Nonprofit aims to continue mentoring students, preparing them for County careers

3 years ago

PRESQUE ISLE, Maine — When Emily Driscoll graduated from Washburn District High School in 2020, she was skeptical about whether there would be enough career opportunities locally after college.

One year later, Driscoll has begun a full-time position at MMG Insurance as a claims representative and will continue working for the company as she earns her business administration degree from the University of Maine at Presque Isle.

“I thought I would have to move away, but during my first year at UMPI I realized that there are a lot of places I could go with my degree without leaving [Aroostook],” Driscoll said.

Driscoll is one of 82 students who have been named Gauvin Scholars, a scholarship and mentorship program of Aroostook Aspirations Initiative, since 2014.

As colleges and technical centers in The County collaborate with employers to prepare their students for high-paying local careers, Aroostook Aspirations Initiative begins mentoring its scholars before they set foot on campus.

Every spring AAI awards scholarships ranging from $2,000 to $4,000 for Gauvin Scholars, high school seniors who plan to attend Aroostook County colleges and are interested in staying in the region after graduating. In the summer before they start college, first-year Gauvin Scholars take part in the College Success Program, which brings them to a local campus and teaches them about time management, financial literacy and other skills necessary for successful college careers.

During the summer prior to their second year of college, Gauvin Scholars take part in the Career Readiness Program. That program, noted AAI co-founder Sandy Gauvin, introduces students to County business leaders and allows them opportunities to network, take part in mock interviews and begin writing their resumes.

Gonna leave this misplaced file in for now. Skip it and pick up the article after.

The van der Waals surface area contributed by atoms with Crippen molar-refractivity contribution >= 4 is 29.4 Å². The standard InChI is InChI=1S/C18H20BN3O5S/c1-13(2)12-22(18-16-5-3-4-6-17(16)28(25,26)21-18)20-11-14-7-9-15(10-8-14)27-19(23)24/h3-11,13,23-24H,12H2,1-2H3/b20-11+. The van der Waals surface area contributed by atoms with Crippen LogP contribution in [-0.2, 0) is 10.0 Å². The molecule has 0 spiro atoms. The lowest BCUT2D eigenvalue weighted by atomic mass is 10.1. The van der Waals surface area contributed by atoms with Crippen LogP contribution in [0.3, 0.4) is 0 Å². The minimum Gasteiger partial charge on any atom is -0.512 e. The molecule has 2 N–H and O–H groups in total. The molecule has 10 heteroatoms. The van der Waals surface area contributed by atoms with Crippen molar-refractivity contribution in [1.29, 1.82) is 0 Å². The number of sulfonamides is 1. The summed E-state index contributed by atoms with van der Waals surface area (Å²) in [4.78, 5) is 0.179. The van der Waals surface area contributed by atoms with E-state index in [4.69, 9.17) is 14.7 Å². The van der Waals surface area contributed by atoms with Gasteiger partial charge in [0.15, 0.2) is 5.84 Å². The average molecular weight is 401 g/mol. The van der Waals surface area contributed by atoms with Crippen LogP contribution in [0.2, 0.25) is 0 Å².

Since the pandemic began, Aroostook Aspirations Initiative has been meeting with Gauvin Scholars online to continue helping the college students forge connections with local employers. (Courtesy of Aroostook Aspirations Initiative)

AAI’s efforts have thus far led to significant success in decreasing out-migration rates of Gauvin Scholars. According to the organization’s most recent impact statement, published in 2019, 93 percent of all Gauvin Scholars were living and working in Aroostook after their college years. The overall college graduation rate for Gauvin Scholars is 94 percent.

Sarah Bushey, AAI program director, noted that stories like Driscoll’s are not uncommon. Many Gauvin Scholars begin the program thinking they might move away from Aroostook, only to find their minds changed through conversations with employers.

“It’s all about saying, ‘Look at the opportunities available in your own backyard’,” Bushey said.

AAI co-founders Ray and Sandy Gauvin made it a personal mission to help County youth even before starting the nonprofit. In 1994 the couple established the Gauvin County Scholarship Fund that awarded $110,000 total to 110 students over 20 years. The Gauvins often found themselves serving as informal mentors to those students, offering guidance on how to succeed in college and beyond.

As out-migration became a more prevalent issue throughout the mid-2000s, the Gauvins realized that perhaps there needed to be more formalized efforts to help students attend Aroostook colleges and gain access to internships and jobs.

“We realized as we planned [AAI] that mentoring needed to be a huge part of it,” Sandy Gauvin said.

For many students, having a strong support system could mean the difference between staying or not staying in college.

“One student found out how expensive her textbooks were and was ready to drop out because of that,” Sandy Gauvin said. “We were able to help her find a less expensive way to get her books and she stayed in school.”

Though AAI transitioned to virtual mentorship programs after the pandemic began, Bushey and the Gauvins have continued meeting with students one-on-one to help them throughout their college experience. They have provided students with College Success and Career Readiness packets, which include local college and career-related resources.

As pandemic restrictions ease, AAI hopes to return to in-person programming as well as build upon current resources. They are in the process of creating an online-based career resource list for Gauvin Scholars and connecting their college juniors and seniors with community mentors from their chosen career fields.

Having continuous support from AAI mentors has been important for students like Dylan Jurson. A 2019 Hodgdon High School graduate, Jurson recently earned his cybersecurity degree from the University of Maine at Fort Kent after taking extra classes to graduate early. 

Thanks to AAI, Jurson said, he obtained an internship with MMG Insurance in 2019. He has not yet found a permanent job within cybersecurity or computer science, but credits his mentors for helping him reach out to area employers.

“Prior to college, I didn’t think northern Maine would have a lot of opportunities for cybersecurity. I thought I’d have to move to southern Maine or out of state,” Jurson said. “AAI showed me what is out there. They don’t just send us resources, they really want us to succeed.”